Health

Cocoa Crisis, stock up on chocolate now!
November 12, 2010 06:53 AM - Tim Wall, Discovery News

Chocolate was once the drink of Mayan and Aztec kings. Now a cocoa shortage may make chocolate an exclusive luxury again. Chocolate could become as rare as caviar, said John Mason of the Ghana-based Nature Conservation Research Council. Which means chocolate treats may become unaffordable for the average person. The price of cocoa, the raw ingredient for chocolate, has been skyrocketing in international markets.

First rigorous health study of BPA-levels in food
November 11, 2010 08:20 AM - Ano Lobb, Justmeans

The first ever peer-reviewed study of BPA levels in specific US foods was just published, and the results are surprisingly comforting. The headline you might read is that BPA levels are 1,000 times lower than the health levels for "tolerable daily intake" set by US and European food safety authorities.

California’s Air Quality Plan to be Rejected by the EPA
November 9, 2010 09:33 AM - David A Gabel, ENN

Yesterday, the US Environmental Protection Agency (EPA) proposed to disapprove plans developed by the California Air Resources Board (CARB). The air quality plans aimed to bring areas with poor air quality such as the South Coast and San Joaquin Valley into attainment with national health standards for particulate emissions. The fine particulates, known as PM2.5 are notoriously bad in places like Los Angeles and the surrounding area.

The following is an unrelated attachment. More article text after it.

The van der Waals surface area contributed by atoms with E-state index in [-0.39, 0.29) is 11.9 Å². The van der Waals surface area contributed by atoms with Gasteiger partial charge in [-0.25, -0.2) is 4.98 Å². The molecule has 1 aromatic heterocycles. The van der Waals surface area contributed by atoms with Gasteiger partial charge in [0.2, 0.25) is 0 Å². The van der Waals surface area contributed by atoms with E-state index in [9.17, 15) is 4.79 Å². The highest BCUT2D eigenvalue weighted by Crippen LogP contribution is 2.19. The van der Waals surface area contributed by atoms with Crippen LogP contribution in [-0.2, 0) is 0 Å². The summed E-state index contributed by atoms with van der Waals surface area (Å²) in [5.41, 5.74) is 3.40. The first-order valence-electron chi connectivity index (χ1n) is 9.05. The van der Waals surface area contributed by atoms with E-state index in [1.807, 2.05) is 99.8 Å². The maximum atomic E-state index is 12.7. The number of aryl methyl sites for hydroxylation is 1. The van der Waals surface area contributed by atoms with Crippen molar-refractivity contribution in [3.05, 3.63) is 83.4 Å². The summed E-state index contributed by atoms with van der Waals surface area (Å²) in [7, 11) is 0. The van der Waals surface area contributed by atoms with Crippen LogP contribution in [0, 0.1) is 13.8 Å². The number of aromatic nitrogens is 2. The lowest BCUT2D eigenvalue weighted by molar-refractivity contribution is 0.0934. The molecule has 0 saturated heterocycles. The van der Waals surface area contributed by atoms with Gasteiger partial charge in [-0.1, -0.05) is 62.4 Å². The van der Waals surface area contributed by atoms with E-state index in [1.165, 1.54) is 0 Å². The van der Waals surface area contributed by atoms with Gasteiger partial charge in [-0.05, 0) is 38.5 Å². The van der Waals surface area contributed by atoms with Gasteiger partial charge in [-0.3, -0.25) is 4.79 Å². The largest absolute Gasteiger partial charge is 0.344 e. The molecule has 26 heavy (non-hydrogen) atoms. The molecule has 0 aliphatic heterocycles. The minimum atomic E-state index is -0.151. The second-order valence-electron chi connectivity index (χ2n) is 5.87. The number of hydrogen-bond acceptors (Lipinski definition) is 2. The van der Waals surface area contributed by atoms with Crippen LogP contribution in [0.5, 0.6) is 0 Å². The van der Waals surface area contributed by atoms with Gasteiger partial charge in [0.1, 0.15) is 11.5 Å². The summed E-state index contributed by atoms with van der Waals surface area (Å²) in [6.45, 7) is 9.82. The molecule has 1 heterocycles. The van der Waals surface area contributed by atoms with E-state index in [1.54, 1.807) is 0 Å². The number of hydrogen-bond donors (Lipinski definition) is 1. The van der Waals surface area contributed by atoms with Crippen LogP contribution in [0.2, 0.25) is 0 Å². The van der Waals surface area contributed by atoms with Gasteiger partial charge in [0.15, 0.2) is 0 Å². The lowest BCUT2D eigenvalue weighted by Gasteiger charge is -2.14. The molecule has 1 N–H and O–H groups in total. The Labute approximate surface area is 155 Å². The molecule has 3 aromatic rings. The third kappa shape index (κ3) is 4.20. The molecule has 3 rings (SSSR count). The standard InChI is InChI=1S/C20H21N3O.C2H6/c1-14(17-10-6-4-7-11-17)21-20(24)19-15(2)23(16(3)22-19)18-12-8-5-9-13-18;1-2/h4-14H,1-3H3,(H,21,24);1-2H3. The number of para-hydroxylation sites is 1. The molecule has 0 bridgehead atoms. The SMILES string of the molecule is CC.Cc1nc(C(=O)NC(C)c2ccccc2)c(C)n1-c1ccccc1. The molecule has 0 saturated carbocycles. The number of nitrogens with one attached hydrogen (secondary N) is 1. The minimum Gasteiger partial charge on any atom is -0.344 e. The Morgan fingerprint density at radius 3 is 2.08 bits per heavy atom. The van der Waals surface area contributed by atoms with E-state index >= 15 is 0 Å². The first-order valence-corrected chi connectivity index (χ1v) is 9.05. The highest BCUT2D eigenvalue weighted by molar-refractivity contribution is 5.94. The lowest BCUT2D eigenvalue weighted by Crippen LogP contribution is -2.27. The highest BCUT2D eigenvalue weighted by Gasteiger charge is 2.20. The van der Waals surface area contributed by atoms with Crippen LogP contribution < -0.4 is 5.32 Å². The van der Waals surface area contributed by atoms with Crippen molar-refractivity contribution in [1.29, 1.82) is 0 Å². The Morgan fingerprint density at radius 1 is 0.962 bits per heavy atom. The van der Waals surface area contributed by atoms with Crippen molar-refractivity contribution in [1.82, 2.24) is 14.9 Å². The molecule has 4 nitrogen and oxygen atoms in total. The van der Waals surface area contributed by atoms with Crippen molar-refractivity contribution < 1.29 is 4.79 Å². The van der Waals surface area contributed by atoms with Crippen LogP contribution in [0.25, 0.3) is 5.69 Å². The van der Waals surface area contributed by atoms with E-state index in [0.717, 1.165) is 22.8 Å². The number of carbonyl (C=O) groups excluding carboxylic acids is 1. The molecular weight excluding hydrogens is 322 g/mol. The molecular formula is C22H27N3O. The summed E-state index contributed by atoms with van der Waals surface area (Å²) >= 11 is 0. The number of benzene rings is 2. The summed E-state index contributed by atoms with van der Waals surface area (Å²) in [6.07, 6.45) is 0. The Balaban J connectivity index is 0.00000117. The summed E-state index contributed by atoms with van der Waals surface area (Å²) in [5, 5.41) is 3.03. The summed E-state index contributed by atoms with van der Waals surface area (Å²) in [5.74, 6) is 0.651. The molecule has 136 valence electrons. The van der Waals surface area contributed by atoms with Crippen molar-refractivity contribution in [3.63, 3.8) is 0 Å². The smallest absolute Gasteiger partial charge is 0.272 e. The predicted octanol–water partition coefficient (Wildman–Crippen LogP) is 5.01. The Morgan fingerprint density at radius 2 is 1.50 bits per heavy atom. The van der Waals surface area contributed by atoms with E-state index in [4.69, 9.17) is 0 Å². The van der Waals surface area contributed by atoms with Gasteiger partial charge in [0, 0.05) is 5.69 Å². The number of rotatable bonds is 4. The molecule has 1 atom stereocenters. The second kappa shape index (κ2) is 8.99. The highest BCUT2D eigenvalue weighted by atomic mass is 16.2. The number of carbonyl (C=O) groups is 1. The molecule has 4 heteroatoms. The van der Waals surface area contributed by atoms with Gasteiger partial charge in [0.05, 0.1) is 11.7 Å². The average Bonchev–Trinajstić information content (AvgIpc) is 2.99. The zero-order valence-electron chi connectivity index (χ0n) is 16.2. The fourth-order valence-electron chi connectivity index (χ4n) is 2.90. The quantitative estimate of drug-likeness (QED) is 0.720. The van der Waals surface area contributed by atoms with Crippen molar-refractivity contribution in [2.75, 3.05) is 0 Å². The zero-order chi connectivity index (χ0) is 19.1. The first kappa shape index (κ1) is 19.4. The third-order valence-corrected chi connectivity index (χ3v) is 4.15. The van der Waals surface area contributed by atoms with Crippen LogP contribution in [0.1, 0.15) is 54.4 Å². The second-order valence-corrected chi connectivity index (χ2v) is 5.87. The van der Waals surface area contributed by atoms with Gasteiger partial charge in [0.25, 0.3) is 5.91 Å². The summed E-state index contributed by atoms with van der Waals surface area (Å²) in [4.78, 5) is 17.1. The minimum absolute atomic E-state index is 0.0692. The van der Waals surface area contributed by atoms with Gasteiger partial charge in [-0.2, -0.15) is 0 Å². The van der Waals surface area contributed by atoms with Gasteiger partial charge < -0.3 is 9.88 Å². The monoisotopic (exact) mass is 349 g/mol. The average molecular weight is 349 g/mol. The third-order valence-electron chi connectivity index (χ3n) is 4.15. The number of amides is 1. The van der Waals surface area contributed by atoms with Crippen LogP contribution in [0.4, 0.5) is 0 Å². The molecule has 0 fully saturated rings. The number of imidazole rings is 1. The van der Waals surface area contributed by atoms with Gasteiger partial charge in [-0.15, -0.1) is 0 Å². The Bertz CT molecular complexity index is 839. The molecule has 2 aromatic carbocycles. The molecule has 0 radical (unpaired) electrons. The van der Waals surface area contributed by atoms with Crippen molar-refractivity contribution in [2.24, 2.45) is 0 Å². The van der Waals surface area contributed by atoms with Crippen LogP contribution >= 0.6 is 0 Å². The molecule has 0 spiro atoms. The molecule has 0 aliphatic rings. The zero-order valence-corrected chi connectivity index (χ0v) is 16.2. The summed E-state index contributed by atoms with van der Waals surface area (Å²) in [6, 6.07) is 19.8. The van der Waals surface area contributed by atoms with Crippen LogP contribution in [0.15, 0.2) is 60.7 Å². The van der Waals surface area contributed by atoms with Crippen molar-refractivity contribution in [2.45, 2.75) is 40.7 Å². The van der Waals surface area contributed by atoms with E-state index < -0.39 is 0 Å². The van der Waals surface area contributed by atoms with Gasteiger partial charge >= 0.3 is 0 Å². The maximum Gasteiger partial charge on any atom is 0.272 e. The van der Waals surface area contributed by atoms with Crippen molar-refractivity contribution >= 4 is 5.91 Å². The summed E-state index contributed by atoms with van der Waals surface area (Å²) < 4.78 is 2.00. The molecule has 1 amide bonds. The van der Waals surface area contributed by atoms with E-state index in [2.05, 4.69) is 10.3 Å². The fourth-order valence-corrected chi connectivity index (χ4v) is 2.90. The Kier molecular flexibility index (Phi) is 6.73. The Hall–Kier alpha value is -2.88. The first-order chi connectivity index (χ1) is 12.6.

Pesticides In Pregnant Jerusalemites Higher Than NYC Counterparts
November 5, 2010 02:31 PM - Tafline Laylin, Green Prophet

Given the choice between a roach-free house or one filled with scattering critters, most people will take the former. But in some parts of the Middle East, such as the UAE, pests are becoming more pernicious – attributed to rising temperatures and deepening the challenge to get rid of them.

Yanks less healthy than Brits but live just as long if not longer
November 4, 2010 09:32 AM - David A Gabel, ENN

They are known as two peoples separated by a common language. They are also separated by much different health care systems. The English can boast that their elderly have a lower rate of chronic disease than their American counterparts, according to a new study. However, sick elderly Americans still have a lower death rate than sick elderly British.

NOAA and FDA Announce Gulf Seafood well within safety standards based on new, more stringent testing
November 1, 2010 05:37 AM - Roger Greenway, ENN

A study conducted by NOAA and the FDA, building upon the extensive testing and protocols already in use by federal, state and local officials for the fishing waters of the Gulf, NOAA and the FDA are using a chemical test to detect dispersants used in the Deepwater Horizon-BP oil spill in fish, oysters, crab and shrimp. Trace amounts of the chemicals used in dispersants are common, and levels for safety have been previously set. Previous testing involved a "sensory analysis process". Using this new test in the Gulf scientists have tested 1,735 tissue samples including more than half of those collected to reopen Gulf of Mexico federal waters. Only a few showed trace amounts of dispersants residue (13 of the 1,735) and they were well below the safety threshold of 100 parts per million for finfish and 500 parts per million for shrimp, crabs and oysters. As such, the study concludes that they do not pose a threat to human health.